In the current studies a strong contractile response was observed with the 5-HT1B/1D receptor agonist zolmitriptan in coronary artery segments consistent with earlier findings with all members of the serotonin agonist class of antimigraine drugs in healthy coronary arteries (MaassenVanDenBrink et al., 1998) and diseased coronary arteries (Edvinsson et al., 2005). A recent series of in vivo preclinical studies has compared the effects of the 5-HT1B/1D receptor agonist antimigraine drug sumatriptan with the effects of CGRP or CGRP receptor antagonists on coronary vascular function in dogs in the settings of acute regional myocardial and coronary reactive hyperemia. During acute regional myocardial ischemia induced by atrial pacing in the presence of coronary stenosis, CGRP or CGRP8–37 did not affect coronary flow and severity of ischemia, whereas sumatriptan exacerbated ischemia severity with concomitant reduction in coronary blood flow (Lynch et al., 2009b; Regan et al., 2009). Likewise, CGRP8–37 had no effect on myocardial reactive hyperemic response after brief mechanical coronary artery occlusion, whereas sumatriptan reduced peak reactive hyperemic coronary artery blood flow, reactive hyperemic flow, and the repayment of coronary blood flow debt (Lynch et al., 2009a). These preclinical findings indicate that caution should be exercised in the use of triptans in migraine patients with cardiovascular disease; further, they are in agreement with the outcome of recent studies showing that telcagepant did not exacerbate spontaneous ischemia in a small cohort of patients with stable coronary artery disease (Behm et al., 2008).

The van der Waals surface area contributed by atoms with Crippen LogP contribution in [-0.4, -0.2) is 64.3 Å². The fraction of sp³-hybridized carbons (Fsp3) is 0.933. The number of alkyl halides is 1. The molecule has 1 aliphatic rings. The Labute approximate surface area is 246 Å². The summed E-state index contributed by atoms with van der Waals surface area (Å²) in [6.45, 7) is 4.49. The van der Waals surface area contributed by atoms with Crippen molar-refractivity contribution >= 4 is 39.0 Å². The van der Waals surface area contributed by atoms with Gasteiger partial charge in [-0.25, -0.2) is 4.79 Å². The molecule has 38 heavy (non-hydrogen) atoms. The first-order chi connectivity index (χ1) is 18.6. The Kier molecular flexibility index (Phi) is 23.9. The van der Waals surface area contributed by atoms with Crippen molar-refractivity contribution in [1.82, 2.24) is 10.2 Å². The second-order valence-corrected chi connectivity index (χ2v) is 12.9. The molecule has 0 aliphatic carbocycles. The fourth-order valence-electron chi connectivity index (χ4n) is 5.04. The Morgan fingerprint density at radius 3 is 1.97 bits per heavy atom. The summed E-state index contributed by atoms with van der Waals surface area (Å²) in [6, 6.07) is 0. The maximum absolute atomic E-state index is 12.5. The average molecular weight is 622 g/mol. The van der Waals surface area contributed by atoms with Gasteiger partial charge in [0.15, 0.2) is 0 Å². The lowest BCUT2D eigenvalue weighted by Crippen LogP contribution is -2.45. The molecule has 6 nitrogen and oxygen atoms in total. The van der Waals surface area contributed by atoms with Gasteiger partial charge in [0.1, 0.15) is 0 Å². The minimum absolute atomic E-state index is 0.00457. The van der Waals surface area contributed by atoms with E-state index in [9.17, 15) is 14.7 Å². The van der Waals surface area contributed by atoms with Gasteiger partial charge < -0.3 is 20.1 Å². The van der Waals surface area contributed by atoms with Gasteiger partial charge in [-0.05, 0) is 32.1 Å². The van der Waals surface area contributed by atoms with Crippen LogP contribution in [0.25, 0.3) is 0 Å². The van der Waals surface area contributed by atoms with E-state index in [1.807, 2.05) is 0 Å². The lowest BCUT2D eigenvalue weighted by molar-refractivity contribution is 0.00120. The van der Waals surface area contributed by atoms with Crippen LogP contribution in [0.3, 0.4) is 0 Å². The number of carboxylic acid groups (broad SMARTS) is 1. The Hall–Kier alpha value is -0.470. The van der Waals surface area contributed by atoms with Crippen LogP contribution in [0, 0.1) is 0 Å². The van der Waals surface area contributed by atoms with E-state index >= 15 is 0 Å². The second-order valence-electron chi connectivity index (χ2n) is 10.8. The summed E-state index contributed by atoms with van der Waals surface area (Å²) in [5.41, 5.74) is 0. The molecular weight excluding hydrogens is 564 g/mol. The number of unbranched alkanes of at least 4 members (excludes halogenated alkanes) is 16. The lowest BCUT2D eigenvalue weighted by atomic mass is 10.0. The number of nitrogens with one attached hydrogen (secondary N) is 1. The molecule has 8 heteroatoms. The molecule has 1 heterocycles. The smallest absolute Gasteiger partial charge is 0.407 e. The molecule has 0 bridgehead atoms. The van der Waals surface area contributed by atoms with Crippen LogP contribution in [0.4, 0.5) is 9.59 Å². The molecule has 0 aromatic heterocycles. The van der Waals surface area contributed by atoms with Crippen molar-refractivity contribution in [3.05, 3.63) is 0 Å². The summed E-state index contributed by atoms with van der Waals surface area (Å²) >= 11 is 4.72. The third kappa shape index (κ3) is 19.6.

In conclusion, our findings in vitro suggest that telcagepant is unlikely to cause coronary side effects under normal physiological conditions in cardiovascular healthy patients. Telcagepant is currently being tested in migraine patients with stable vascular disease (Edvinsson and Linde, 2010; NCT00662818 at www.clinicaltrials.gov). The absence of vasoconstriction with telcagepant suggests a potential cardiovascular safety advantage of the CGRP receptor antagonist class of antimigraine agents compared with the triptans.
Article, publication date, and citation information can be found at http://jpet.aspetjournals.org.
- calcitonin gene-related peptide
- receptor activity-modifying protein 1
- calcitonin receptor-like receptor
- left internal mammary artery
- phosphate-buffered saline
- PBS containing 0.25% Triton X-100
- 9,11-dideoxy-11α,9α-epoxy-methano-prostagladin F2α
- Received March 30, 2010.
- Accepted June 22, 2010.
- Copyright © 2010 by The American Society for Pharmacology and Experimental Therapeutics